State of state’ evokes reactions from local leaders
After hearing new Gov. Pat McCrory’s first State of the State speech address on Monday, local political leaders had mixed reactions that didn’t always follow partisan lines.
Charlie Parks, a Republican and the chairman of the Lee County Board of Commissioners, said he missed the speech because of a board meeting but read about it later and generally liked what McCrory had to say.“Our economy’s in bad shape and doesn’t look like its getting any better,” he said, adding that he believes McCrory’s plan to lower corporate and personal income tax and pay for it by raising sales taxes will help the state’s economy improve.
Sanford Mayor Cornelia Olive, a Democrat, had the exact opposite opinion.
“That concerns me a lot because ... with the sales tax, we’re going to have everybody across the board paying more for consumer products,” she said. “... I’m afraid we’re just going to create a broader layer of people who can’t afford the essentials.”
The two leaders switched sides on education, though, with Olive in favor of McCrory’s plan to establish a more clarified system for high school students to either take classes to go to college or classes to go into the workforce. McCrory signed that bill — the first of his tenure as governor — into law just hours before the speech, but it won’t go into effect until the 2014-15 school year. It also calls for more career and technical education teachers coupled with a loosening of evaluation requirements for those positions in order to increase accessibility.
“I liked what he said about education, but I don’t know how in the world he’s going to pay for it,” she said, adding that she’s wary of calls to increase public funding for charter or private schools.
Parks, however, said that he disagreed with McCrory on education, as well as his call to look into renewable energy.
“Our high school students should have the background information and the basics so they can go any of the three directions,” he said, referring to the law that sets up tracks for college, career, and college/career. Parks said that one of the biggest problems Lee County has seen recently is people who are only trained for a manufacturing job but lose that job and don’t have other skills to fall back on, such as opening a small business in the same field.
“If they get laid off from an assembly line, what will they do?” he said. “Or if they do have a steady assembly line job, they’re stuck there and can’t move up into administration if they don’t have a broader education.”
Parks said he supported McCrory’s pledge to follow the legislature in rejecting federal funding for unemployment insurance and a Medicaid expansion, which would be paid for 100 percent by the federal government for the first three years and would require 7 percent state funding every year after.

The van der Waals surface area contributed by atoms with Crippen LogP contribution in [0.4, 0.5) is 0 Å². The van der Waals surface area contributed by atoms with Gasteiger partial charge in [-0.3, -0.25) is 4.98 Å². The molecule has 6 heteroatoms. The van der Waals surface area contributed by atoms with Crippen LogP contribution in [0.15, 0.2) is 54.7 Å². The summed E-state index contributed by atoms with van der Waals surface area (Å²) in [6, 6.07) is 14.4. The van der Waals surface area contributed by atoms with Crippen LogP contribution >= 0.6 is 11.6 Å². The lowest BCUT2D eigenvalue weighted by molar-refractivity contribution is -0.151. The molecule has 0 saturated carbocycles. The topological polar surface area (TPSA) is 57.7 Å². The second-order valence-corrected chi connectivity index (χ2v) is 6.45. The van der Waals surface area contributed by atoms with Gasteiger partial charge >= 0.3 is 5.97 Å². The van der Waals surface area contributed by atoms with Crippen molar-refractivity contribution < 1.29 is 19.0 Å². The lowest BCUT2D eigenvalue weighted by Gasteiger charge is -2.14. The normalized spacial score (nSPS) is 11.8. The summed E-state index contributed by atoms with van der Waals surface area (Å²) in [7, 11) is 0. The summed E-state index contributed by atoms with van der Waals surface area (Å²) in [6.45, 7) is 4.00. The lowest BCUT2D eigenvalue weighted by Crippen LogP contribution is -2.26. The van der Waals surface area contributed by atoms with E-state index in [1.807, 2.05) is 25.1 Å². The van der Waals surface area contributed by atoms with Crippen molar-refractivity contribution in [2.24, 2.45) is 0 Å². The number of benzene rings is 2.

Parks said those kinds of mandates often fall on local governments to help fund and carry out, and that he thinks in that case, it should be a state or local decision as to how much money is spent. As for unemployment insurance, he said, it’s a negative incentive.
“We’ve made it too easy to stay unemployed and where you start making life decisions saying, ‘Well, the government will just take care of me,’” he said.
Olive, however, said that combining cuts to Medicaid and unemployment benefits with a rising sales tax — a tax that disproportionately affects lower-income people — might be too much for this community and the state as a whole to handle.
Ann McCracken, chairwoman of the Lee County Democratic Party, also said she couldn’t fathom the logic behind that stance.
“The general public is just going to suffer through this,” she said. “All this with Medicaid and unemployment insurance, all these (cuts) are keeping people from having money to spend in the economy.”
Like Parks, she missed the speech because of the commissioners’ meeting but said from what she heard and read afterward, it was symptomatic of what she sees as a turn to the right for McCrory.
“McCrory may be an OK person, but to me, he’s just sold out to the ultra-right wing of the party,” she said.
Charles Staley, chairman of the Lee County Republican Party, said in an email that he liked the speech and the way McCrory’s nascent administration is shaping up.
“It is clear that he is going to be governor of all the people in the state,” he wrote. “I was particularly happy to hear him say that small towns and farmers need state support as well as the metropolitan areas.”